Groups meet to keep shoppers in Picayune
Published 2:06 pm Friday, June 12, 2009
Picayune Main Street, the Picayune Chamber of Commerce and local residents are continuing the fight to keep retail tax dollars in the city.
A recent Shop Picayune meeting at the city’s Intermodal Center Thursday aimed to gather comments and ideas to promote shopping in the city limits. Council member Leavern Guy said it has been studied and observed that a number of residents shop in surrounding areas because there are services and goods not offered in Picayune.
While those people are in the areas outside of Picayune they not only seek the items not available here, they do the rest of their shopping, which leads to lost tax dollars for the city. Guy said that yearly the city loses about $65 million in leakage. To start the city is aiming to keep about 10 percent of that lost revenue.
Community member Bill Edwards argues that there are things offered in Picayune that the big retail chains can’t. He said if you patron a locally owned store there is a sense of interaction not available at corporate owned stores. A consumer could attempt to barter with the store owner or even get detailed information about the products offered.
Edwards suggested finding ways to promote more locally owned stores to open up, such as tax abatements. Guy agreed saying that when first time business owners start out they hit speed bumps in the process that discourage them. Local store owner Melinda Vitale said at times she gets discouraged when she is taxed on simple things in her store, such as her calculator and the ceiling fans.
Funds offered in the form of loans to people interested in starting a business might help spur more businesses to open. Guy said there are grant funds available with the city, but a committee needs to be formed to regulate how those funds are distributed.
Main Street Manager Reba Beebe said the funds are available under an Urban Development Action Grant. Guy said there is about $100,000 in that fund and if the city can lend existing and new business owners about $5,000 in low interest loans then it could create a revolving method of funds. He proposed that members of the Main Street, Chamber of Commerce, Minority Business Group and local banks form a committee to establish lending rules and regulations. Guy said the incoming council members could pick the committee members if they so chose.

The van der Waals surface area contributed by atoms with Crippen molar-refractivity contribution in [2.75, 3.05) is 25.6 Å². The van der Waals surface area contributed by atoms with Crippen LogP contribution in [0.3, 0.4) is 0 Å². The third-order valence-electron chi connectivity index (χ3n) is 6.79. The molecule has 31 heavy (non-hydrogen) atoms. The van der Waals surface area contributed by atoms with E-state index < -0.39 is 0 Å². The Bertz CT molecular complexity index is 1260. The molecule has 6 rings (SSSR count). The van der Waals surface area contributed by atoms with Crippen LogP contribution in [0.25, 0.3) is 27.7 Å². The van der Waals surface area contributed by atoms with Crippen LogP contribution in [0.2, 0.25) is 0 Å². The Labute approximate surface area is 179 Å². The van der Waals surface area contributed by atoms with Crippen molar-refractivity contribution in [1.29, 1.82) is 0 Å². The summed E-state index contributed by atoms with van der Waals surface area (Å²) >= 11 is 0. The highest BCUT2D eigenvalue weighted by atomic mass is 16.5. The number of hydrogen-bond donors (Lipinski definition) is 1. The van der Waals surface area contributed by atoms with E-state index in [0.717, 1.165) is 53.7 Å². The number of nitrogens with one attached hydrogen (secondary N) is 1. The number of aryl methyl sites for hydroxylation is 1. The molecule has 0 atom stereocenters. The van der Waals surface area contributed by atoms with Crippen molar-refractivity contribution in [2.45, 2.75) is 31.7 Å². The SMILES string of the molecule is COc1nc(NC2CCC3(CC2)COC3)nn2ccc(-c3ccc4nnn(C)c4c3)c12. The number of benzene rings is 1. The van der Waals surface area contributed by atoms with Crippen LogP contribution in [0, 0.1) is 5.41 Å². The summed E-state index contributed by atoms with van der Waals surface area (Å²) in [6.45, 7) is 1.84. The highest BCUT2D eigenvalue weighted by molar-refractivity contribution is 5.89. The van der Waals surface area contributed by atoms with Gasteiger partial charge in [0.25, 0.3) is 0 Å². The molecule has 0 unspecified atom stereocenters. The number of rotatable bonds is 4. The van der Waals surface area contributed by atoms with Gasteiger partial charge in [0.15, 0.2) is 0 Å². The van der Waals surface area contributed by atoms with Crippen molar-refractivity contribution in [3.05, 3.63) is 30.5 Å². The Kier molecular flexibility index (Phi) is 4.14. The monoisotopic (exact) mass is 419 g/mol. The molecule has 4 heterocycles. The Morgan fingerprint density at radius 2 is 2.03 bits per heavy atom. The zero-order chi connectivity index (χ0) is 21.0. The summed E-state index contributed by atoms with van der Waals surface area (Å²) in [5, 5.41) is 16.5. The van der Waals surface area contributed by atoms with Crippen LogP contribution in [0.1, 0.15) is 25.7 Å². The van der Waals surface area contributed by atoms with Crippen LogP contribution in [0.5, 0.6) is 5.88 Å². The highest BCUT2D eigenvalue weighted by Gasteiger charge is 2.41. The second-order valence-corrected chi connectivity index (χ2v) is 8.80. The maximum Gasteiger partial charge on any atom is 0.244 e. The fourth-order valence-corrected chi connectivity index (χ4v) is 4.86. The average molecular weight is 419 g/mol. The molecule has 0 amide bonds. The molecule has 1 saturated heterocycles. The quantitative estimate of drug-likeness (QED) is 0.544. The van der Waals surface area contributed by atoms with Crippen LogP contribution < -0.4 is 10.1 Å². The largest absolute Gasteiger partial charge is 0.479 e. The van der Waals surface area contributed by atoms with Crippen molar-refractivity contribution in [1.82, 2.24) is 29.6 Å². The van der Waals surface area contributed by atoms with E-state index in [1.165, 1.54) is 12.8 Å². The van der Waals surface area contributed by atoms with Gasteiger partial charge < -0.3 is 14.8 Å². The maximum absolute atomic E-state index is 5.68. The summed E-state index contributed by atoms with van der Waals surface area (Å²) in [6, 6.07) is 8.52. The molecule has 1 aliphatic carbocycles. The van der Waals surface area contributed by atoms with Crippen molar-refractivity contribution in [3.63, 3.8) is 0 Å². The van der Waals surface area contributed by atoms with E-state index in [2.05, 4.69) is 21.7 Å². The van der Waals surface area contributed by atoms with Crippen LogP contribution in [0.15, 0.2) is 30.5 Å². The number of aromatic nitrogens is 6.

Bringing in people to the downtown area is crucial to letting people know what is available locally. Vitale said she has noticed a number of the city’s newer residents are unaware of the stores available in the city. The street fair brings people in, filling hotels in Picayune, Poplarville and even Slidell, La., said Beebe. Edwards agreed the Street Fair is a good way for people to discover those little known stores and while they may not purchase anything at that time, they may come back. Beebe predicts that once the Downtown Revitalization project is complete even more people will be drawn to the area. The revamped or added pocket parks, such as Jack Reed, will also be avenues for increased attendance of events.
New events could also help attract new customers to the area. Beebe said she is working on the possibility of starting some new events.
Main Street president Ina Legg said she has noticed that a number of new businesses fail due to poor management. Providing training for those new business owners might help keep those businesses going. Chamber of Commerce Director April Parsons said the Small Business Association offers training each month that could help new business owners. Those sessions are open to the public, Parsons said.
Another Shop Picayune Meeting has been tentatively scheduled for 9 a.m. June 30 at the Picayune Intermodal Center on U.S. 11.